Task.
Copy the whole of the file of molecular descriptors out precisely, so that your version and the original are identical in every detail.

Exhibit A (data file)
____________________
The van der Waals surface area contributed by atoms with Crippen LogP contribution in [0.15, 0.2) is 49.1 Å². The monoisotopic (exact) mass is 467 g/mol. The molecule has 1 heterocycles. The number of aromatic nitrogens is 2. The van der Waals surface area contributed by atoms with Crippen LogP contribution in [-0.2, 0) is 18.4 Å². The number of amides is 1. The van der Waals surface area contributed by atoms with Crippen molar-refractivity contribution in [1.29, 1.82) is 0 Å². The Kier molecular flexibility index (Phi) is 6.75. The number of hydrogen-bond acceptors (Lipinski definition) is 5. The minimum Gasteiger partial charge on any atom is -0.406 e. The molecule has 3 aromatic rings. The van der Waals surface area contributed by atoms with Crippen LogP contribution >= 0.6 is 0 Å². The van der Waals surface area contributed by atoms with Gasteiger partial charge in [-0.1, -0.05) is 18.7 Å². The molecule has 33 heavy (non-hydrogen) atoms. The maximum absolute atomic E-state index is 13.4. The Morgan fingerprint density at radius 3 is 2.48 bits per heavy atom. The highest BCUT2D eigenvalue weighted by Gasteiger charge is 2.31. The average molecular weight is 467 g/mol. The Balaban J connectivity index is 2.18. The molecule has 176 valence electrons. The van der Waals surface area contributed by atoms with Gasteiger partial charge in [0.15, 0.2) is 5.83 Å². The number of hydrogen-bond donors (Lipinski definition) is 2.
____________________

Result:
The van der Waals surface area contributed by atoms with Crippen LogP contribution in [0.15, 0.2) is 49.1 Å². The monoisotopic (exact) mass is 467 g/mol. The molecule has 1 heterocycles. The number of aromatic nitrogens is 2. The van der Waals surface area contributed by atoms with Crippen LogP contribution in [-0.2, 0) is 18.4 Å². The number of amides is 1. The van der Waals surface area contributed by atoms with Crippen molar-refractivity contribution in [1.29, 1.82) is 0 Å². The Kier molecular flexibility index (Phi) is 6.75. The number of hydrogen-bond acceptors (Lipinski definition) is 5. The minimum Gasteiger partial charge on any atom is -0.406 e. The molecule has 3 aromatic rings. The van der Waals surface area contributed by atoms with Crippen LogP contribution >= 0.6 is 0 Å². The van der Waals surface area contributed by atoms with Gasteiger partial charge in [-0.1, -0.05) is 18.7 Å². The molecule has 33 heavy (non-hydrogen) atoms. The maximum absolute atomic E-state index is 13.4. The Morgan fingerprint density at radius 3 is 2.48 bits per heavy atom. The highest BCUT2D eigenvalue weighted by Gasteiger charge is 2.31. The average molecular weight is 467 g/mol. The Balaban J connectivity index is 2.18. The molecule has 176 valence electrons. The van der Waals surface area contributed by atoms with Gasteiger partial charge in [0.15, 0.2) is 5.83 Å². The number of hydrogen-bond donors (Lipinski definition) is 2.